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Below are the most recent news stories about epilepsy from Epilepsy Research UK and from around the world. You can choose different categories from the side bar on the left (for details of grants made prior to 2012, please visit our research portfolio). You can also catch up with Epilepsy Research UK's fundraising and research news in our supporter newsletters.

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Researchers find protein linked to the treatment of both epilepsy and bipolar disorder

A team of researchers from the Royal Holloway have found that one particular protein which was known to be implicated in both epilepsy and bipolar disorder seems to be the key linking the treatment of both disorders. Sodium valproate which is associated with an increased chance of birth defects if taken during pregnancy, is used in the treatment of both read more

Early warning activity in the brain may lead to new treatments

Posted 28 Aug 2018 in Uncategorized

A small in-human research study offers hope of inhibiting focal seizures in patients with refractory epilepsy. Alongside the areas of the brain involved with a focal seizure, research carried out at the University of Alabama found that similar electrical activity was also evident in a key area of the brain which is involved in seizure generation (the anterior thalamic nucleus).  read more

Tailoring treatment for Early Infant Epileptic Encephalopathy

  Diagnosing epilepsy early is important as it means that treatment can start earlier and any associated developmental risks associated with the condition can be minimised. Research has found that more than 50 genes are associated with Early Infant Epileptic Encephalopathy (EIEE) but routine genetic tests fail in at least half the cases to pinpoint the cause of the condition. read more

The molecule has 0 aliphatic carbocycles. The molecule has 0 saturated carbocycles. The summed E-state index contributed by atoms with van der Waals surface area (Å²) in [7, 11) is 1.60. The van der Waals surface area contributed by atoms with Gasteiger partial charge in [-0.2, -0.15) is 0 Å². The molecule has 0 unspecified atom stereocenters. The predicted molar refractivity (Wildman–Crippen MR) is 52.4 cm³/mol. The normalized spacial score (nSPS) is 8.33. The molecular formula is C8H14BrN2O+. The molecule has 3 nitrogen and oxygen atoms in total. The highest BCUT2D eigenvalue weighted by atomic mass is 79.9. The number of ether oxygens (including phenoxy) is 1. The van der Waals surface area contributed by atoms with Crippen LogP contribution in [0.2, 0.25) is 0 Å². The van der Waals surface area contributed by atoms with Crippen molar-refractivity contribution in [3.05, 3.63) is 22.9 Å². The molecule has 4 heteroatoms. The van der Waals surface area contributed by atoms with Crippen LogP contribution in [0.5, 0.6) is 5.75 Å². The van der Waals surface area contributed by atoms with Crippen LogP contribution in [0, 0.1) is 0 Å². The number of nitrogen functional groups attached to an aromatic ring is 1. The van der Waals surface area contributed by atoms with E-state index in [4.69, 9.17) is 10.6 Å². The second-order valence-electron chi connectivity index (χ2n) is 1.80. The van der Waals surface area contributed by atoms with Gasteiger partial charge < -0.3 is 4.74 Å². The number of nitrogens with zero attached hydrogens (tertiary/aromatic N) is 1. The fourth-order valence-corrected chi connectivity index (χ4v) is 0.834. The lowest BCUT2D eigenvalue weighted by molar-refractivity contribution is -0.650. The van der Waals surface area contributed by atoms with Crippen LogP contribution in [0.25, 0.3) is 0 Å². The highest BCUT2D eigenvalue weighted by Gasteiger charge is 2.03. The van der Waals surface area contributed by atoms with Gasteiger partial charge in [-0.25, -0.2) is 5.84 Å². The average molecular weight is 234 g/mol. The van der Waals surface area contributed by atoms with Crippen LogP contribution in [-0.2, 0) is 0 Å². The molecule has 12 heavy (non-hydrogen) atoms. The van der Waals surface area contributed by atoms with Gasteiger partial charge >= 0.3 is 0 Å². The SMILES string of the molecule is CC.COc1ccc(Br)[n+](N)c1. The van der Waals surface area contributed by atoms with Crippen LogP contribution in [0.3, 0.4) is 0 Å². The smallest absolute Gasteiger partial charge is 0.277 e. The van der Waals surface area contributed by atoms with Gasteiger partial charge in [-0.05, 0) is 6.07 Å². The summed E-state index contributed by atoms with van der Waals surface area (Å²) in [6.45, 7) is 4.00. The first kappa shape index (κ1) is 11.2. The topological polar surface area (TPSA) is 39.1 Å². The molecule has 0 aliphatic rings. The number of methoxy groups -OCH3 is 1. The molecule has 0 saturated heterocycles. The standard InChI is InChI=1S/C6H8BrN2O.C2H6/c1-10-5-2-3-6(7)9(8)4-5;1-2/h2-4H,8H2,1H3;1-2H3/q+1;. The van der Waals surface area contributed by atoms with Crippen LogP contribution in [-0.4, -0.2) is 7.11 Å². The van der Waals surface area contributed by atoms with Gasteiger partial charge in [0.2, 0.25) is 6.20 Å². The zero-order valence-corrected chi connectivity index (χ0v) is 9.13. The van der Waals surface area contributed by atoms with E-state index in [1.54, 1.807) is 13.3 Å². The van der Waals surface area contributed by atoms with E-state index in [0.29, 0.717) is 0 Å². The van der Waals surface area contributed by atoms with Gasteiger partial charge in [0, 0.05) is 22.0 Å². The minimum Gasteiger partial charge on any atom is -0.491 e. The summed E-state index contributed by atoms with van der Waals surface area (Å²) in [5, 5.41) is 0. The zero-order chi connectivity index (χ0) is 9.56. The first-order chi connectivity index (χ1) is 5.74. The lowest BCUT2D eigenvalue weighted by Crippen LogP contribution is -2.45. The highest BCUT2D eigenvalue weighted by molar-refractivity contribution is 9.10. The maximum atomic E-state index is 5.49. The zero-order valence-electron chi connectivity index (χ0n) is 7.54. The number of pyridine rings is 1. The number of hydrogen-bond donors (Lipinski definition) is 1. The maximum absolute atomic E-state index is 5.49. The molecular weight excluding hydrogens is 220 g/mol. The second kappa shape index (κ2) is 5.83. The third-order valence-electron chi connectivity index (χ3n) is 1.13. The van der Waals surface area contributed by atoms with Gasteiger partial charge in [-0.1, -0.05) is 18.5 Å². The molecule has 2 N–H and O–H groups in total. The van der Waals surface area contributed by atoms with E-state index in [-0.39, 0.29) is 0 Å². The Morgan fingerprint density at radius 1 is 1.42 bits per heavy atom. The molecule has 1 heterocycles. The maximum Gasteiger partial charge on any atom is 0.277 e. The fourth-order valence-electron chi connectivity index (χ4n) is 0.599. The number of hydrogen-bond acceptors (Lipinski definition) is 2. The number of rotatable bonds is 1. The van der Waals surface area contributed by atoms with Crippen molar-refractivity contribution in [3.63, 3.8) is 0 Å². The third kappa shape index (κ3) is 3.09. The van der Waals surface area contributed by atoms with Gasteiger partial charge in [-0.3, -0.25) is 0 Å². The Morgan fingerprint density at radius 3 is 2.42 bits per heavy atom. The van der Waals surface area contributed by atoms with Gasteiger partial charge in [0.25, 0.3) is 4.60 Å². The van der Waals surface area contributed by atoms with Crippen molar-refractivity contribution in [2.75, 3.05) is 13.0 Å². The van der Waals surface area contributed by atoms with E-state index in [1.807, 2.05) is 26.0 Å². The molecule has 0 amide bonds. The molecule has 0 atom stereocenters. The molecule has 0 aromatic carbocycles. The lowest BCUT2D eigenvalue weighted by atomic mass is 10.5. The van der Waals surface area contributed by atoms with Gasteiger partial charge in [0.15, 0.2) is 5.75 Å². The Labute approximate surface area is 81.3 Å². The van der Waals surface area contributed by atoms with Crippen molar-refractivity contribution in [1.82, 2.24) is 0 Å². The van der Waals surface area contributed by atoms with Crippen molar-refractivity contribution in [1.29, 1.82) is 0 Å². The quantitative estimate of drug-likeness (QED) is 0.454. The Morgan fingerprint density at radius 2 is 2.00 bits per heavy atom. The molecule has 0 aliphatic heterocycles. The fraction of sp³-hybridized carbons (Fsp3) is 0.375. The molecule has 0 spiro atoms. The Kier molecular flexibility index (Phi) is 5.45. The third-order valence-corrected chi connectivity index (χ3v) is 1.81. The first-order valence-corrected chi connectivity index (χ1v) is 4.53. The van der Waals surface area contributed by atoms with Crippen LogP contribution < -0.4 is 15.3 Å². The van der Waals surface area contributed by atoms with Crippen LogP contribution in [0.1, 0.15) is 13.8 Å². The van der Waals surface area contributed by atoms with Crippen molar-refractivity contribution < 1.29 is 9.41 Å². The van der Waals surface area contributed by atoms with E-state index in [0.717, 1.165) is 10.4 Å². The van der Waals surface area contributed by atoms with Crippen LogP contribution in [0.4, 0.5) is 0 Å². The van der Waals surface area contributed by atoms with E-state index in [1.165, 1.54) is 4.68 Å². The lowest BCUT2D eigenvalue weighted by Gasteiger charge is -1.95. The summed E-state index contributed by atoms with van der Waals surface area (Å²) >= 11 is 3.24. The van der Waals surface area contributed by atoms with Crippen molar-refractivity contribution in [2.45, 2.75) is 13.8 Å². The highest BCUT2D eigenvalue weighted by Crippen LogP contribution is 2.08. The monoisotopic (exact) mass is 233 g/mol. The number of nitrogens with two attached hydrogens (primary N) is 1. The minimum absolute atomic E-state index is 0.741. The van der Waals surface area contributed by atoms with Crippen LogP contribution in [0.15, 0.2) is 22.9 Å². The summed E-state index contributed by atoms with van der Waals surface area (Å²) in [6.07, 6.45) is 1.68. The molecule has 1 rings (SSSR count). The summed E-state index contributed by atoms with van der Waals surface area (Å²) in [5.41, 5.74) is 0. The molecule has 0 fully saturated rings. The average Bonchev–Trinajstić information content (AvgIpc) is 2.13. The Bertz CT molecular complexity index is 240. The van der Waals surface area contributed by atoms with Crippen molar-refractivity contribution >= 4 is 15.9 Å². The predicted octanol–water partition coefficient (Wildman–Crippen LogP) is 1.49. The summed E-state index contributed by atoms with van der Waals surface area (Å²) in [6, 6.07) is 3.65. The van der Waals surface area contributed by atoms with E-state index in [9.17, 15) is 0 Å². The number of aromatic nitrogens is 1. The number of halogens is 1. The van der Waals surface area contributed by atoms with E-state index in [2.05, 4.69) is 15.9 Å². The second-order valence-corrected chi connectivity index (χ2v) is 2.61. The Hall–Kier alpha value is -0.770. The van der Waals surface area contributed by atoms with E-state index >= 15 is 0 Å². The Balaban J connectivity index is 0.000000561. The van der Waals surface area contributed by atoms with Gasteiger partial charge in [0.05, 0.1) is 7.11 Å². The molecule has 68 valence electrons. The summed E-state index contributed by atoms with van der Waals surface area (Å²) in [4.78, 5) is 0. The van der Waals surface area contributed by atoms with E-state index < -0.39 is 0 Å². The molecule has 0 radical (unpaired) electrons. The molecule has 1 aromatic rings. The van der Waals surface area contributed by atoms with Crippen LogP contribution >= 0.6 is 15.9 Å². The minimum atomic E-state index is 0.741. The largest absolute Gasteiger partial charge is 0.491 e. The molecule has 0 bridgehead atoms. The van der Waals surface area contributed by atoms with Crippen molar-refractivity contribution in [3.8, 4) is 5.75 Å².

Accurate seizure prediction possible for more people with epilepsy

Accurate seizure prediction is vital for people whose epilepsy remains uncontrolled. Thanks to the crowdsourcing of 10,000 algorithms worldwide researchers at the University of Melbourne are confident that clinically relevant epileptic seizure prediction is possible in a wider range of patients than previously thought. “Our evaluation revealed on average a 90 per cent improvement in seizure prediction performance, compared to read more

Partnership between two specific proteins plays a key role in regulating the brain’s activity

Epilepsy is characterised by seizures caused by abnormal electrical activity in the brain. Mapping the patterns of neuronal activity in the brain and understanding the dynamic between nerve cells could lead to better treatments for epilepsy. Researchers from the University of Nevada, Las Vegas, working with a team of international scientists investigated how brain proteins interact to regulate the electrical read more

Using brain tissue to test the impact of treatments on epilepsy and other neurological conditions

Professor Jurgen Knoblich, a molecular biologist at the Institute of Molecular Biotechnology of the Austrian Academy of Sciences in Vienna is confident that the way to cost effectively test drugs for incurable neurological conditions is to use human brain tissue. To date most new drugs are initially tested on animal models and although the animals are specifically bred to show read more

Would you like to help further research into epilepsy?

Interested in taking part in epilepsy research? Then look no further. Professor Henry Houlden, from University College London, is looking for volunteers to take part in his research.  He aims to recruit as many people with epilepsy as possible who are willing to give a blood sample so that their genome can be sequenced.  This will help to identify any read more

Protein increases number of inhibitory synapses in the brain and reduces seizures

Researchers at Brandeis University have used a protein called Semaphorin 4D (Sema4D) to increase the number of inhibitory synapses in the brain and by so doing have dampened down the hyperexcitability of neurons responsible for epileptic seizures. Using an animal model, this has effectively reduced the severity of the seizures experienced. “Our idea is simple and has high impact potential,” read more